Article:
To simulate drive failure, reviewers pulled the drive out of the chassis at random. The system logged the problem and immediately rebuilt the array so data was not lost.

HP performed better on large, multifile directories. It took 2:19 minutes to read and 2:11 minutes to write 1.2 Gbytes of data and 7:59 minutes to read and 6:11 minutes to write about 3 Gbytes. It was consistently faster on the writes than on the reads.

Netgear ReadyNAS NAV+

Netgear ReadyNAS NAV+ nabbed second place on the strength of its channel program and its deep feature set. The ReadyNAS matched more expensive competitors feature for feature at a significant cost-savings.

It is a desktop solution that packs a large wallop into a small case. The price-per-capacity, $1,599 for 2 Tbytes, is solidly in the midpoint compared with the other four products.

The ReadyNAS NV+ supports RAID 0, 1 and 5 as well as its own X-RAID (Expandable) configuration. The device has four hot-swappable drive slots and an integrated backup manager that allows for one-button backup to an external USB hard drive or remote server. It is expandable via three USB 2.0 ports. The ReadyNAS NV+ can support up to 20 concurrent users and can also be configured as a DHCP server and a print server. It has an informational LCD panel concealed
behind a mirror on the front that is only visible when lit.

The unit comes preconfigured in X-RAID to expand storage capacity when drives are changed. Reviewers manually reset the system to create the RAID 5 volume. Although the administrator console is browser-based, the RAID configuration is done through a client application called RAIDar. This application is easy to use, but it's an extra program that solution providers need to remember. Drive failure was simulated by pulling out a drive. When the drive was replaced, the system needed to rebuild the array, which took a little more than four hours.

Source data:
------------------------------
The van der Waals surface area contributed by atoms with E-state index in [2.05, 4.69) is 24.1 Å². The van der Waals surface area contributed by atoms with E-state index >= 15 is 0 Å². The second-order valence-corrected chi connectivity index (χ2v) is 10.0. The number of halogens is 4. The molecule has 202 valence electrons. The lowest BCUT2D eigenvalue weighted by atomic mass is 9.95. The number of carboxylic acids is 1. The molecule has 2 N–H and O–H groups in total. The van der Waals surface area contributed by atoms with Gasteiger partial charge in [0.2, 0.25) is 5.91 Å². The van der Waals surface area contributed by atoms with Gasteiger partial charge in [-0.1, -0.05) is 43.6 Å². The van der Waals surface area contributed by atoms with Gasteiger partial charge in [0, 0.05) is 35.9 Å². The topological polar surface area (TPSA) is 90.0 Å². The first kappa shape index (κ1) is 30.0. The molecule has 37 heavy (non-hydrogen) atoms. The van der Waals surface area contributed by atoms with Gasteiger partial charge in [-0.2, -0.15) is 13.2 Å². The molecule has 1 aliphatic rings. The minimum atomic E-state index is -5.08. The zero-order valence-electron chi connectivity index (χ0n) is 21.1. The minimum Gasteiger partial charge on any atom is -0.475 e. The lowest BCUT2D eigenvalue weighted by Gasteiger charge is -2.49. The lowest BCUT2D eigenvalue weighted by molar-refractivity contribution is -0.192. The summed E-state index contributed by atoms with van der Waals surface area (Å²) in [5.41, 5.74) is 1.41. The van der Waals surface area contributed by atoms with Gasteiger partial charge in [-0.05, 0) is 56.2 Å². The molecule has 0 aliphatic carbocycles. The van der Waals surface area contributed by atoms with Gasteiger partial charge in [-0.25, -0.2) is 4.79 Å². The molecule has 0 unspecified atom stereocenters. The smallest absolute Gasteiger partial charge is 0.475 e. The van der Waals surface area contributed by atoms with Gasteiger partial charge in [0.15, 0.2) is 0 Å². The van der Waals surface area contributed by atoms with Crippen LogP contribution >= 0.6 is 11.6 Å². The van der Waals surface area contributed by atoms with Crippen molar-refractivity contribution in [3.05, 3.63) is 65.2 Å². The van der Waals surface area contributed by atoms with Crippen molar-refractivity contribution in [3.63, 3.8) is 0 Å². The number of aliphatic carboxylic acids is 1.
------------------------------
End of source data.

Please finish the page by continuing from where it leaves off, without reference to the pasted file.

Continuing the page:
The intuitive administrator console allows all kinds of ReadyNAS management, going so far as to allow recalibrating the fan and show temperature readings down to each disk.

On performance, the ReadyNAS took 53 seconds to read and 1:11 minutes to write 1.2 Gbytes of data and 16:48 minutes to read and 10:25 minutes to 3.2 Gbytes of data. At 69 dB, noise levels were comparable to the other units
tested, but seemed much louder as it was a desktop unit. It drew only 58 watts of power.

ReadyNAS is built with the future in mind. As higher-storage capacity disk drives hit the market, it will be able to accommodate them, all the way to the theoretical four 16-Tbyte hard drives that will max out the system's storage capacity at 64 Tbytes

Adaptec Snap Server 520

Adaptec Snap Server 520
, despite its robust feature set, lost out to Netgear and ended up in third place. At a list price of
$6,445 for a 2-Tbyte configuration, the Snap Server has the highest price-per-capcity value compared with its competitors. Netgear had the advantage of having a lower price-per-capacity while matching many of Snap Server's features. However, the Snap Server 520 stands apart from its competition in one regard: While the other vendors submitted storage products, Adaptec submitted a complete solution.

With two Gigabit Ethernet ports, a print server, backup and antivirus software, the 1U enclosure comes with four 750-Gbyte hot-swappable SATA drives. Its two-line LCD displays status information, system ID and IP address. The Snap Server is a system with an eye toward future growth. The box can have its internal memory upgraded up to 4 Gbytes. Seven expansion bays make a maximum capacity of 66 Tbytes possible.

Mounting the rack on rails proved to be a frustrating exercise. Otherwise, installation was simple. The extremely well-laid out, browser-based administration interface allowed reviewers to see the status of, and configure, almost everything imaginable. It is clearly one of the unit's high points.

Connecting to the shares was as easy as typing the path within a command line or, preferably, mapping a drive letter to it from a remote machine.

At nearly twice the size of the LaCie, the extra surface area allowed the Snap Server to operate at almost room temperature, 69 degrees, in the front of the case, and only 10 degrees warmer in the back. This was much cooler than the other contenders. On the flip side, at 78 dB, it was a noisy system and drew about the same amount of power as the HP ProLiant DL320s, peaking at 130 watts during startup before dropping down to the 90s.

Read and write tests showed that the Snap Server's speed improves somewhat with larger files. It took the longest to read and write 1.2 Gbytes of data at 2:11 minutes to read and 2:09 minutes to write. It took 8:37 minutes to read and
15:26 minutes to write 3.2 Gbytes.

LaCie Ethernet Disk